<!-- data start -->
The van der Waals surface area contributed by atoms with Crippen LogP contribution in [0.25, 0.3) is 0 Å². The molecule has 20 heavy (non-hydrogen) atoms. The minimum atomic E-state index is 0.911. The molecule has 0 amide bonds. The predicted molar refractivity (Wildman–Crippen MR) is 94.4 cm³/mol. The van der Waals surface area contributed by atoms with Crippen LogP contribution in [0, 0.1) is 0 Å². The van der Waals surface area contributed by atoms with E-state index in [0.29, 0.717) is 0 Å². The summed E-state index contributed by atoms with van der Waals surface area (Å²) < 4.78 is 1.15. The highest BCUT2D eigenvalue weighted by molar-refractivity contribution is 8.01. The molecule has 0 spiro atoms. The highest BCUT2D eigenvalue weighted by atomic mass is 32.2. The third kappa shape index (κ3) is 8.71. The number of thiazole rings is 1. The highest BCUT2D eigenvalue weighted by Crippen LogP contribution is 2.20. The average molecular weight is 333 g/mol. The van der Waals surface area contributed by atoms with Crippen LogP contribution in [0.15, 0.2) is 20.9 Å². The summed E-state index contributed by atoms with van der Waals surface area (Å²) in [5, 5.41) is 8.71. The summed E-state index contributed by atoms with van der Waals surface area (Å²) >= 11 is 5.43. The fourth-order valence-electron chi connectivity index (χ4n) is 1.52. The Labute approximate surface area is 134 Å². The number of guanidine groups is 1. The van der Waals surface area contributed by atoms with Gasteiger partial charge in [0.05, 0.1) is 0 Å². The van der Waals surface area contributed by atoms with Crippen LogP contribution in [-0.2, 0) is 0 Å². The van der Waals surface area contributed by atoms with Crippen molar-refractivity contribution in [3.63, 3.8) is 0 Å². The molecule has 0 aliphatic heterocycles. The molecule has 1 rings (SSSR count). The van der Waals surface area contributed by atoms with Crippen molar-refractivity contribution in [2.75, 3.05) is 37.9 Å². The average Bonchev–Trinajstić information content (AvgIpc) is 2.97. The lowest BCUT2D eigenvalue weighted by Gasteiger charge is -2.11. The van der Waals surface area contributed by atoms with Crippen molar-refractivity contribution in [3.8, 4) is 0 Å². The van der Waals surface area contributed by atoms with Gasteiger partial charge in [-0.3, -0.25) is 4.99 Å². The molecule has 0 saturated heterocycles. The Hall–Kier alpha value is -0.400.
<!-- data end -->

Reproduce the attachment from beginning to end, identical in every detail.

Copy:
The van der Waals surface area contributed by atoms with Crippen LogP contribution in [0.25, 0.3) is 0 Å². The molecule has 20 heavy (non-hydrogen) atoms. The minimum atomic E-state index is 0.911. The molecule has 0 amide bonds. The predicted molar refractivity (Wildman–Crippen MR) is 94.4 cm³/mol. The van der Waals surface area contributed by atoms with Crippen LogP contribution in [0, 0.1) is 0 Å². The van der Waals surface area contributed by atoms with E-state index in [0.29, 0.717) is 0 Å². The summed E-state index contributed by atoms with van der Waals surface area (Å²) < 4.78 is 1.15. The highest BCUT2D eigenvalue weighted by molar-refractivity contribution is 8.01. The molecule has 0 spiro atoms. The highest BCUT2D eigenvalue weighted by atomic mass is 32.2. The third kappa shape index (κ3) is 8.71. The number of thiazole rings is 1. The highest BCUT2D eigenvalue weighted by Crippen LogP contribution is 2.20. The average molecular weight is 333 g/mol. The van der Waals surface area contributed by atoms with Crippen LogP contribution in [0.15, 0.2) is 20.9 Å². The summed E-state index contributed by atoms with van der Waals surface area (Å²) in [5, 5.41) is 8.71. The summed E-state index contributed by atoms with van der Waals surface area (Å²) >= 11 is 5.43. The fourth-order valence-electron chi connectivity index (χ4n) is 1.52. The Labute approximate surface area is 134 Å². The number of guanidine groups is 1. The van der Waals surface area contributed by atoms with Gasteiger partial charge in [0.05, 0.1) is 0 Å². The van der Waals surface area contributed by atoms with Crippen LogP contribution in [-0.2, 0) is 0 Å². The van der Waals surface area contributed by atoms with Crippen molar-refractivity contribution in [3.63, 3.8) is 0 Å². The molecule has 0 aliphatic heterocycles. The molecule has 1 rings (SSSR count). The van der Waals surface area contributed by atoms with Crippen molar-refractivity contribution in [2.75, 3.05) is 37.9 Å². The average Bonchev–Trinajstić information content (AvgIpc) is 2.97. The lowest BCUT2D eigenvalue weighted by Gasteiger charge is -2.11. The van der Waals surface area contributed by atoms with Crippen molar-refractivity contribution in [3.8, 4) is 0 Å². The van der Waals surface area contributed by atoms with Gasteiger partial charge in [-0.3, -0.25) is 4.99 Å². The molecule has 0 saturated heterocycles. The Hall–Kier alpha value is -0.400.